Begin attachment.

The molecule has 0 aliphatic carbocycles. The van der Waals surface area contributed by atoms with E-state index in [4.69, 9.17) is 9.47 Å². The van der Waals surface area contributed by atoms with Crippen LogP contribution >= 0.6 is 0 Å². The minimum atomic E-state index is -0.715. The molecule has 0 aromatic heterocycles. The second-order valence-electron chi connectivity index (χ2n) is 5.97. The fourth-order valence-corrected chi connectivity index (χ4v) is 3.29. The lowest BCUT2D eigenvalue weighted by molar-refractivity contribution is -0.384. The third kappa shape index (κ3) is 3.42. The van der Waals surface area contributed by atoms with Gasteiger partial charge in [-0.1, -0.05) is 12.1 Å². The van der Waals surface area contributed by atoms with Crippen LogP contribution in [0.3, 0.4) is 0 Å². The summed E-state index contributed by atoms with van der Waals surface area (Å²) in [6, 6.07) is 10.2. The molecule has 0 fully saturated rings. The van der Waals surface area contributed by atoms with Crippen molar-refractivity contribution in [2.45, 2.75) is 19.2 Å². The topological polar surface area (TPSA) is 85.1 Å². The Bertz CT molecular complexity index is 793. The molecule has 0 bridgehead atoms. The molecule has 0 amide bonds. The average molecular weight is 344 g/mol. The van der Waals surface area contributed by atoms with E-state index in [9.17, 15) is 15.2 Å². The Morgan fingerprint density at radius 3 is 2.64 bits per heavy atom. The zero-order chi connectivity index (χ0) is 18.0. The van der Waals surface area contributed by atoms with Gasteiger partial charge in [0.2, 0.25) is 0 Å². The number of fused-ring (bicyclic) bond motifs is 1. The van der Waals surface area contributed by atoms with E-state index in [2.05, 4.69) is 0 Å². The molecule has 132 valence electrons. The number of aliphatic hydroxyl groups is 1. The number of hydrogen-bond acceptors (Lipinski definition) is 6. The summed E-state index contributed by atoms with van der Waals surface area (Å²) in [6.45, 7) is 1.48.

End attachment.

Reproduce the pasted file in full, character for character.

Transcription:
The molecule has 0 aliphatic carbocycles. The van der Waals surface area contributed by atoms with E-state index in [4.69, 9.17) is 9.47 Å². The van der Waals surface area contributed by atoms with Crippen LogP contribution >= 0.6 is 0 Å². The minimum atomic E-state index is -0.715. The molecule has 0 aromatic heterocycles. The second-order valence-electron chi connectivity index (χ2n) is 5.97. The fourth-order valence-corrected chi connectivity index (χ4v) is 3.29. The lowest BCUT2D eigenvalue weighted by molar-refractivity contribution is -0.384. The third kappa shape index (κ3) is 3.42. The van der Waals surface area contributed by atoms with Gasteiger partial charge in [-0.1, -0.05) is 12.1 Å². The van der Waals surface area contributed by atoms with Crippen LogP contribution in [0.3, 0.4) is 0 Å². The summed E-state index contributed by atoms with van der Waals surface area (Å²) in [6, 6.07) is 10.2. The molecule has 0 fully saturated rings. The van der Waals surface area contributed by atoms with Crippen molar-refractivity contribution in [2.45, 2.75) is 19.2 Å². The topological polar surface area (TPSA) is 85.1 Å². The Bertz CT molecular complexity index is 793. The molecule has 0 bridgehead atoms. The molecule has 0 amide bonds. The average molecular weight is 344 g/mol. The van der Waals surface area contributed by atoms with E-state index in [9.17, 15) is 15.2 Å². The Morgan fingerprint density at radius 3 is 2.64 bits per heavy atom. The zero-order chi connectivity index (χ0) is 18.0. The van der Waals surface area contributed by atoms with Gasteiger partial charge in [0.2, 0.25) is 0 Å². The number of fused-ring (bicyclic) bond motifs is 1. The van der Waals surface area contributed by atoms with E-state index in [2.05, 4.69) is 0 Å². The molecule has 132 valence electrons. The number of aliphatic hydroxyl groups is 1. The number of hydrogen-bond acceptors (Lipinski definition) is 6. The summed E-state index contributed by atoms with van der Waals surface area (Å²) in [6.45, 7) is 1.48.